I started skateboarding when I was about 15, in the fall of 1999. I was living in Newfoundland. I remember seeing people on the streets doing tricks and it got my attention. It looked really cool to see the board flip then land on it. I started skating in the streets by my house and at the Memorial University underground parking lot.
I left Newfoundland at the mid-point of grade eleven. I moved to New Brunswick and this was when I first really got into doing tricks. I remember skating for six hours a day then going home and watching skate videos for another couple hours. In Newfoundland I skated alone, but now I had a crew. We skated the streets a lot and were hassled by the cops on a daily basis. Skateboarding kind of kept me away from a lot of the substance abuse problems that most little towns have. I was so focussed on skating. Being drunk or high would only interfere with what I wanted to do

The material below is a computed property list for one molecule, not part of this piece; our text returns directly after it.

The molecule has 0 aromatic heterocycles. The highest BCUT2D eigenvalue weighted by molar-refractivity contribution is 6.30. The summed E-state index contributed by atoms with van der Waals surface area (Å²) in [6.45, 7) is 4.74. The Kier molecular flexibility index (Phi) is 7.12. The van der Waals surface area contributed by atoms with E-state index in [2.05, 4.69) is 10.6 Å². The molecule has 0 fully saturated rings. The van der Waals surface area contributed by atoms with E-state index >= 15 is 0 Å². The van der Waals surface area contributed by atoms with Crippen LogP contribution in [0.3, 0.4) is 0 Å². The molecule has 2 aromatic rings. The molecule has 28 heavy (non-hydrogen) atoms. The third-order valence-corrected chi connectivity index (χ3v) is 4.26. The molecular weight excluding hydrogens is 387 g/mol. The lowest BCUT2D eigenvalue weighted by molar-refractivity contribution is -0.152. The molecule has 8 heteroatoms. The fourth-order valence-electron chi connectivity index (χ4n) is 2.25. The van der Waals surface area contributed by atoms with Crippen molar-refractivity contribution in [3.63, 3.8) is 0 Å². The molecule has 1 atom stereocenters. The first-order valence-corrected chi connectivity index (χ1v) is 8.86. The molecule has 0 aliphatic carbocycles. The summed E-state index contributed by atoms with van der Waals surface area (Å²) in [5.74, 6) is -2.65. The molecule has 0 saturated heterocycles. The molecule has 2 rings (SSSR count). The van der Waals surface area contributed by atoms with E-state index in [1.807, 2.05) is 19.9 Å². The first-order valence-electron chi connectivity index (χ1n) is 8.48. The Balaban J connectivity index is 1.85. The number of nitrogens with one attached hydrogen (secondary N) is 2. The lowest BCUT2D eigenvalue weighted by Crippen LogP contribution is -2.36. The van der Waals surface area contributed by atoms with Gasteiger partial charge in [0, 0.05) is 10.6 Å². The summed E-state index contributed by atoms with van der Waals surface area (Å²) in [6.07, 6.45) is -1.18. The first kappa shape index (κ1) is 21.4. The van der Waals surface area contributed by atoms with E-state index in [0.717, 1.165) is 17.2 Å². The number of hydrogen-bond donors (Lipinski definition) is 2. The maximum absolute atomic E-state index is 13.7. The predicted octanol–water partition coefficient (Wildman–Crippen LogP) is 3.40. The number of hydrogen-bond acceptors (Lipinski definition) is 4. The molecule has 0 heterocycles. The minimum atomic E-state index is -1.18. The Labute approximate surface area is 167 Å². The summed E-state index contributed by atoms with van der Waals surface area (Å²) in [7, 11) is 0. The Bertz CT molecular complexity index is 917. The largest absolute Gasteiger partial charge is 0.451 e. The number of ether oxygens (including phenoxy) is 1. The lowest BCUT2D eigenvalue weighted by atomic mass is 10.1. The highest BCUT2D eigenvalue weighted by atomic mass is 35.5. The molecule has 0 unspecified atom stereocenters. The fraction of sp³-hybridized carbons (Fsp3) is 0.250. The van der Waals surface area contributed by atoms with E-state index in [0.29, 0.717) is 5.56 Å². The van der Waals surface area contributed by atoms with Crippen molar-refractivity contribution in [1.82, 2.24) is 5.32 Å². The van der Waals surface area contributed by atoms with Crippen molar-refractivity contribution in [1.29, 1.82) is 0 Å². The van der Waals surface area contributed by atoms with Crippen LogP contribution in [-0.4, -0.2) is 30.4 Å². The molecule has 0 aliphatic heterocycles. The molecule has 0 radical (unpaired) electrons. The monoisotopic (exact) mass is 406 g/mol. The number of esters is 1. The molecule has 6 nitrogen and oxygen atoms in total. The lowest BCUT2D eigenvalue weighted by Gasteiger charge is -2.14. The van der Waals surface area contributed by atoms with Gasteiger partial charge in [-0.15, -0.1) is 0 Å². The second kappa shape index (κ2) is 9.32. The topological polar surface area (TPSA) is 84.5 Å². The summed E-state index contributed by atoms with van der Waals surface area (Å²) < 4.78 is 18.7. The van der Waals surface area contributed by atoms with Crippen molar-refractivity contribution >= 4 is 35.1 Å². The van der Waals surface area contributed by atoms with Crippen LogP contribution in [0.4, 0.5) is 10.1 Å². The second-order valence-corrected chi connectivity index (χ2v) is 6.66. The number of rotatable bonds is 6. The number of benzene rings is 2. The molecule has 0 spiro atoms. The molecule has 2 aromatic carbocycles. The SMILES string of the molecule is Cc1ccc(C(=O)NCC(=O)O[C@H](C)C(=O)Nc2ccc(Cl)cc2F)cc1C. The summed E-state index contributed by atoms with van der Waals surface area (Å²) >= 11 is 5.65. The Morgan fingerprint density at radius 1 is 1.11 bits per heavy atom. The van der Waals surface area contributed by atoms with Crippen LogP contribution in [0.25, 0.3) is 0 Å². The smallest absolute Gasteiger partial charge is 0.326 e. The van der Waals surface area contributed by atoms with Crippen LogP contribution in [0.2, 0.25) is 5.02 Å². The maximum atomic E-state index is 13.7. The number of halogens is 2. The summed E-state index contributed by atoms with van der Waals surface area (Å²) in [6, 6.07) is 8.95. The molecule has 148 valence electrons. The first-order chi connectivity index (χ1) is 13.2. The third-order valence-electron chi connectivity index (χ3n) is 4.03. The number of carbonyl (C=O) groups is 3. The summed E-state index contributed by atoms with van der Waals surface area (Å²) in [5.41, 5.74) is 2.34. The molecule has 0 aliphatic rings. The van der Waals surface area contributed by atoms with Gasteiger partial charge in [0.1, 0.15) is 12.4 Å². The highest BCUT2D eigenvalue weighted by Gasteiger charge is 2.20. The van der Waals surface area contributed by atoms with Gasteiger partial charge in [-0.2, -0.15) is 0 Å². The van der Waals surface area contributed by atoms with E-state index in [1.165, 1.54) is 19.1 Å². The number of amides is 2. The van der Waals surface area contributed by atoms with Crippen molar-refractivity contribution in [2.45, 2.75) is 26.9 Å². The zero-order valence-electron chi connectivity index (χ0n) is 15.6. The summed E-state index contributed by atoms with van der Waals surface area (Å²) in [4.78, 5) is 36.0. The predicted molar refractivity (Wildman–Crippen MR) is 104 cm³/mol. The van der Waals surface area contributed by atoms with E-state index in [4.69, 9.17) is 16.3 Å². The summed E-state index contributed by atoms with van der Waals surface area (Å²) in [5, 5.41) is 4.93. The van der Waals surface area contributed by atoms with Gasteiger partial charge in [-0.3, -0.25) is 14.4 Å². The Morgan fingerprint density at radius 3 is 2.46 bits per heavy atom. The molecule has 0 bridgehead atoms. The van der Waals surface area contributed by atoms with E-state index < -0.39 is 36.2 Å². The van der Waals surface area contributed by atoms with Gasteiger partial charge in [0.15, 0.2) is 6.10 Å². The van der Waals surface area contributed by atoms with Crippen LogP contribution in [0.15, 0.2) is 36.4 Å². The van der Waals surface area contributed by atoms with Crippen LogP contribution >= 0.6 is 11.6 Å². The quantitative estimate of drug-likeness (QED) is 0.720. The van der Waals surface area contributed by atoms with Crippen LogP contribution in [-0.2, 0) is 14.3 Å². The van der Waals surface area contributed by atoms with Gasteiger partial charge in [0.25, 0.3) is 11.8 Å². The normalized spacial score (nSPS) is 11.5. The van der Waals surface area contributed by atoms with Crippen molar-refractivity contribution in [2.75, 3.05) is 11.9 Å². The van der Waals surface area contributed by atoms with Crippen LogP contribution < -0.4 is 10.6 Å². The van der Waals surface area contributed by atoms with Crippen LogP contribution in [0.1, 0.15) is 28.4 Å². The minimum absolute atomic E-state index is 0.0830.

A lot of people hate on skateboarding and this kind of urban culture, especially small towns like the one I was living in. Skateboarding was a positive outlet for me. It was fun, kept me fit, and it taught me about progression and persistance. It’s hard to think how I would have filled up my time if I had never started skateboarding.